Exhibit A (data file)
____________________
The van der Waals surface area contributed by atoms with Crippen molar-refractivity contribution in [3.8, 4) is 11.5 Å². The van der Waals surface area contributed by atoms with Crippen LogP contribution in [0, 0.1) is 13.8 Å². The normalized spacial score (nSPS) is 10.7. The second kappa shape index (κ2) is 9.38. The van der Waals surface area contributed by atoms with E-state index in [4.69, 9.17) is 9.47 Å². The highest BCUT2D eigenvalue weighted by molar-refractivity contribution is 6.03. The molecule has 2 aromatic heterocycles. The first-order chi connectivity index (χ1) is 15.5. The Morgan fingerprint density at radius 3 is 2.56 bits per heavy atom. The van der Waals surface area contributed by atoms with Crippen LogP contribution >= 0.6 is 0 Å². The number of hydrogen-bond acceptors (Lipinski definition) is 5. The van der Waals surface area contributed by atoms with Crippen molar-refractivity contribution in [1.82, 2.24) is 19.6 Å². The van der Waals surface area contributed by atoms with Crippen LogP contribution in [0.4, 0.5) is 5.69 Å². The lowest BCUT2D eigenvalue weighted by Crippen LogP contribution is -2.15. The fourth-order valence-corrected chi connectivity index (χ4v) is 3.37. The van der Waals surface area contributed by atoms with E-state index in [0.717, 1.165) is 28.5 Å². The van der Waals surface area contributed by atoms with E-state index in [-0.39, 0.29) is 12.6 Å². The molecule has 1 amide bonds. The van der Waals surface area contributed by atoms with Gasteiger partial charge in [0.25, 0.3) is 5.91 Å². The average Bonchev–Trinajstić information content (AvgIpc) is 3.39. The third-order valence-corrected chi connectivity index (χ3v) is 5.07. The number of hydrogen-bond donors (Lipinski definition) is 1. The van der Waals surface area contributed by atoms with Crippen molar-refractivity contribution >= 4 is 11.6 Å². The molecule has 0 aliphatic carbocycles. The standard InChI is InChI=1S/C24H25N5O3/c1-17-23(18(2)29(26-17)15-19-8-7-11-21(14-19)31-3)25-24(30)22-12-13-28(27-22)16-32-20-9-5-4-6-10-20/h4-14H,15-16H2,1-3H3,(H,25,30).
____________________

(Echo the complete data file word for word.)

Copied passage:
The van der Waals surface area contributed by atoms with Crippen molar-refractivity contribution in [3.8, 4) is 11.5 Å². The van der Waals surface area contributed by atoms with Crippen LogP contribution in [0, 0.1) is 13.8 Å². The normalized spacial score (nSPS) is 10.7. The second kappa shape index (κ2) is 9.38. The van der Waals surface area contributed by atoms with E-state index in [4.69, 9.17) is 9.47 Å². The highest BCUT2D eigenvalue weighted by molar-refractivity contribution is 6.03. The molecule has 2 aromatic heterocycles. The first-order chi connectivity index (χ1) is 15.5. The Morgan fingerprint density at radius 3 is 2.56 bits per heavy atom. The van der Waals surface area contributed by atoms with Crippen LogP contribution >= 0.6 is 0 Å². The number of hydrogen-bond acceptors (Lipinski definition) is 5. The van der Waals surface area contributed by atoms with Crippen molar-refractivity contribution in [1.82, 2.24) is 19.6 Å². The van der Waals surface area contributed by atoms with Crippen LogP contribution in [0.4, 0.5) is 5.69 Å². The lowest BCUT2D eigenvalue weighted by Crippen LogP contribution is -2.15. The fourth-order valence-corrected chi connectivity index (χ4v) is 3.37. The van der Waals surface area contributed by atoms with E-state index in [0.717, 1.165) is 28.5 Å². The van der Waals surface area contributed by atoms with E-state index in [-0.39, 0.29) is 12.6 Å². The molecule has 1 amide bonds. The van der Waals surface area contributed by atoms with Gasteiger partial charge in [0.25, 0.3) is 5.91 Å². The average Bonchev–Trinajstić information content (AvgIpc) is 3.39. The third-order valence-corrected chi connectivity index (χ3v) is 5.07. The number of hydrogen-bond donors (Lipinski definition) is 1. The van der Waals surface area contributed by atoms with Crippen molar-refractivity contribution >= 4 is 11.6 Å². The molecule has 0 aliphatic carbocycles. The standard InChI is InChI=1S/C24H25N5O3/c1-17-23(18(2)29(26-17)15-19-8-7-11-21(14-19)31-3)25-24(30)22-12-13-28(27-22)16-32-20-9-5-4-6-10-20/h4-14H,15-16H2,1-3H3,(H,25,30).